Trustwave Admits It Issued A Certificate To Allow Company To Run Man-In-The-Middle Attacks

from the wow dept

We’ve pointed out for years that the whole structure of SSL certificate-based security is open to attack via man-in-the-middle attacks… if you can somehow get a certificate authority to grant you a fake certificate. Of course, the protection against that was supposed to be that a certificate authority wouldn’t do that. But what if one did? Certificate authority Trustwave has admitted that it issued a certificate to a company that allowed it to issue “valid” certs for any server. Basically, it gave a company the ability to do any kind of man-in-the-middle attack it wanted on employees. Trustwave has admitted to all this after revoking the certificate. They insist that the structure was limited so that it could only be used internally on the network. But, while it was out there, it basically allowed this company to effectively spy on employee activities, allowing the company to do man-in-the-middle attacks, as employees logged into private (“encrypted”) accounts from their own devices, and see what they were doing. Considering this certificate was issued for “loss prevention,” it’s not hard to guess how it was used.

Either way, it’s pretty scary that Trustwave would think it was a reasonable move to allow this kind of activity, no matter how carefully the company believes it was set up. In a world where people have perfectly valid reasons for using private personal internet services from the workplace, they should be able to trust that those connections are secure. Thanks to Trustwave’s deal with this (unnamed) company, that was not the case. On top of that, there’s no telling if other certificate authorities are doing the same thing elsewhere, significantly compromising SSL security.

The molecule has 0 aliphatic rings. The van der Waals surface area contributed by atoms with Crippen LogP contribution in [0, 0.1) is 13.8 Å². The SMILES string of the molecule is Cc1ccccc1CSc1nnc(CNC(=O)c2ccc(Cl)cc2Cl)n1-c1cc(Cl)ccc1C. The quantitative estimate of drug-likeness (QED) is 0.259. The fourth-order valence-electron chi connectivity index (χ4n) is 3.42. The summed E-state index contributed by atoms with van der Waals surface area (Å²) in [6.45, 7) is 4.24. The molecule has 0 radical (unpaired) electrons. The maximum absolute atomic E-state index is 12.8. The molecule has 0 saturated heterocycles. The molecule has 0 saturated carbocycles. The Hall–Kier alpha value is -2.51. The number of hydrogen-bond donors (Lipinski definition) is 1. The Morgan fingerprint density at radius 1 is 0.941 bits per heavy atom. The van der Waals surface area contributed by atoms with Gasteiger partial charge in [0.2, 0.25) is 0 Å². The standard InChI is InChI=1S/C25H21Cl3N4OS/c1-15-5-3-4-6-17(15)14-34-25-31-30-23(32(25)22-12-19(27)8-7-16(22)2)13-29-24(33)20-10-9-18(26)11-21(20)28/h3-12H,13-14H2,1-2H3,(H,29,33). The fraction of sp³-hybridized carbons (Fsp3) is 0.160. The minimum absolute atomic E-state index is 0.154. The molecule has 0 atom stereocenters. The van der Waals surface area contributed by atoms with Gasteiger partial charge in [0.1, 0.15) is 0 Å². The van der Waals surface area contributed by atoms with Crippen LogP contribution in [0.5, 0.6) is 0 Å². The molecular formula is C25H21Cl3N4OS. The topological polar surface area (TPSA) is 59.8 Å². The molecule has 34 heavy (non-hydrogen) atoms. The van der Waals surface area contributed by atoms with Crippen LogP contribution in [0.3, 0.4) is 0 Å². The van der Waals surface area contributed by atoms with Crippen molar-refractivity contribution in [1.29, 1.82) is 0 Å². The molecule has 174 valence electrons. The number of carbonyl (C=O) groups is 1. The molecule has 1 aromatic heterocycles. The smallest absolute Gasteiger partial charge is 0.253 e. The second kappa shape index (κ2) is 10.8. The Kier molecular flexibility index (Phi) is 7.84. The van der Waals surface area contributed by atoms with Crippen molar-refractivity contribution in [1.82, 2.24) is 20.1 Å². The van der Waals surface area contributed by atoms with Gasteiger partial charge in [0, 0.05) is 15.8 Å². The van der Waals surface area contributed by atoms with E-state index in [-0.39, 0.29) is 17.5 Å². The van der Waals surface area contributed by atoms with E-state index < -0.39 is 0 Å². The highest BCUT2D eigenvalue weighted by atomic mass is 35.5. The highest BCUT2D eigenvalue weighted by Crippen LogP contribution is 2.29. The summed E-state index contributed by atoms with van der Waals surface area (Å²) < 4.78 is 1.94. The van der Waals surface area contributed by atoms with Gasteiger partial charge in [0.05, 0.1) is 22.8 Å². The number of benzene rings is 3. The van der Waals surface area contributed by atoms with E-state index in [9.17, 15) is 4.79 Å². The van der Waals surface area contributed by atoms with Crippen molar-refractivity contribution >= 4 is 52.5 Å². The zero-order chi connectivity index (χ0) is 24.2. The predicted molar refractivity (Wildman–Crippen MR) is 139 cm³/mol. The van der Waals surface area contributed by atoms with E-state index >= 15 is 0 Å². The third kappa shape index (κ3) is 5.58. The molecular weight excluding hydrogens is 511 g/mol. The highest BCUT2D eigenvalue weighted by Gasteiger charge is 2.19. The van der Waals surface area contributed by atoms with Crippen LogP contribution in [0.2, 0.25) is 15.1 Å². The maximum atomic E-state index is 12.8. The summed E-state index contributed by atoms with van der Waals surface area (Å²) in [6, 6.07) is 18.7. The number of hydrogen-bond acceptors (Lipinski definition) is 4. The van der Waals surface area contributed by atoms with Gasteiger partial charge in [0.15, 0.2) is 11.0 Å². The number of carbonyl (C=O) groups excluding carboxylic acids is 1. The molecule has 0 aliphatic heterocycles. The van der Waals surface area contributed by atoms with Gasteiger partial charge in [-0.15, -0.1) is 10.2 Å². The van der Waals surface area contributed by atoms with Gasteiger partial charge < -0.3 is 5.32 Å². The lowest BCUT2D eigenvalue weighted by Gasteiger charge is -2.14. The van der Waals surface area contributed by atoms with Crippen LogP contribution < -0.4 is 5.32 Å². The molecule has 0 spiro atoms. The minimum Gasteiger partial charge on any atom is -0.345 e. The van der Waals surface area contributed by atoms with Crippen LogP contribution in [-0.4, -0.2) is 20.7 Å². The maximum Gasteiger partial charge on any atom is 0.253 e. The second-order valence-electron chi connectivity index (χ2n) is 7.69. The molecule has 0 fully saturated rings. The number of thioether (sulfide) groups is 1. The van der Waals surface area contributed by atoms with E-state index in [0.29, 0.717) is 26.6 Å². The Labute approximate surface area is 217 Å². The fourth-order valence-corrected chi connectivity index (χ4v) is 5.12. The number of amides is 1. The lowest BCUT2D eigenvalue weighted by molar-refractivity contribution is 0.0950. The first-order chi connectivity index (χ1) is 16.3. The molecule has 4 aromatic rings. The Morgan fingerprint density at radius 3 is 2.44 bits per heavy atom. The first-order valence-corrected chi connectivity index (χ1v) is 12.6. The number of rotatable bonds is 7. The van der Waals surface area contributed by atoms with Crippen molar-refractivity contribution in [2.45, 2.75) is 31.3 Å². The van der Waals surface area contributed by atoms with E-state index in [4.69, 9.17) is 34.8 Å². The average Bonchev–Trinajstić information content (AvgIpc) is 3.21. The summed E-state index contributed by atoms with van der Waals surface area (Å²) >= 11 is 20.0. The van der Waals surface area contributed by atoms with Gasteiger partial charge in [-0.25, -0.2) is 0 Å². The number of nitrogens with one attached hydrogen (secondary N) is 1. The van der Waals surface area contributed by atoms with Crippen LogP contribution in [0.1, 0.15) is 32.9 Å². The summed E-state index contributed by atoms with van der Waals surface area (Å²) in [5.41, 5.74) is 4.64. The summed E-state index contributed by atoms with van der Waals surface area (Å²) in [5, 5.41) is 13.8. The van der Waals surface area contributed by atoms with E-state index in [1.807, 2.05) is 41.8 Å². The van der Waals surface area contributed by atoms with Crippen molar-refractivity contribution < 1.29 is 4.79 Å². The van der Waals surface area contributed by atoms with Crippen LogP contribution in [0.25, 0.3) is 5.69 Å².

In the end, this is a significant reminder that certificate-based security systems have serious weaknesses, and that the certificate authorities might not always be trustworthy…

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Companies: trustwave

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Comments on “Trustwave Admits It Issued A Certificate To Allow Company To Run Man-In-The-Middle Attacks”

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30 Comments
Josh in CharlotteNC (profile) says:

Likely has happened before without becoming public

On top of that, there’s no telling if other certificate authorities are doing the same thing elsewhere, significantly compromising SSL security.

I’m not sure if it could be called common, but it is highly suspected by many security professionals that this is not an isolated instance. Why would Trustwave have a specially designed hardware solution that could handle this? Sure, the hardware and software has legitimate uses, but someone from Trustwave really had to configure or program this to function well – and either that means they already had this capability, or spent a lot of effort for this single (yet unnamed) client. Hopefully it will shine a light on other CAs doing the same thing.

While Trustwave’s original actions are very distasteful, I do have to give them credit for coming clean. Unfortunately, revoking the bogus cert doesn’t really deal with the issue. Certificate revocation is basically the “least bad” option right now. Google has recently said that Chrome may stop checking revocation lists from CAs:

http://arstechnica.com/business/guides/2012/02/google-strips-chrome-of-ssl-revocation-checking.ars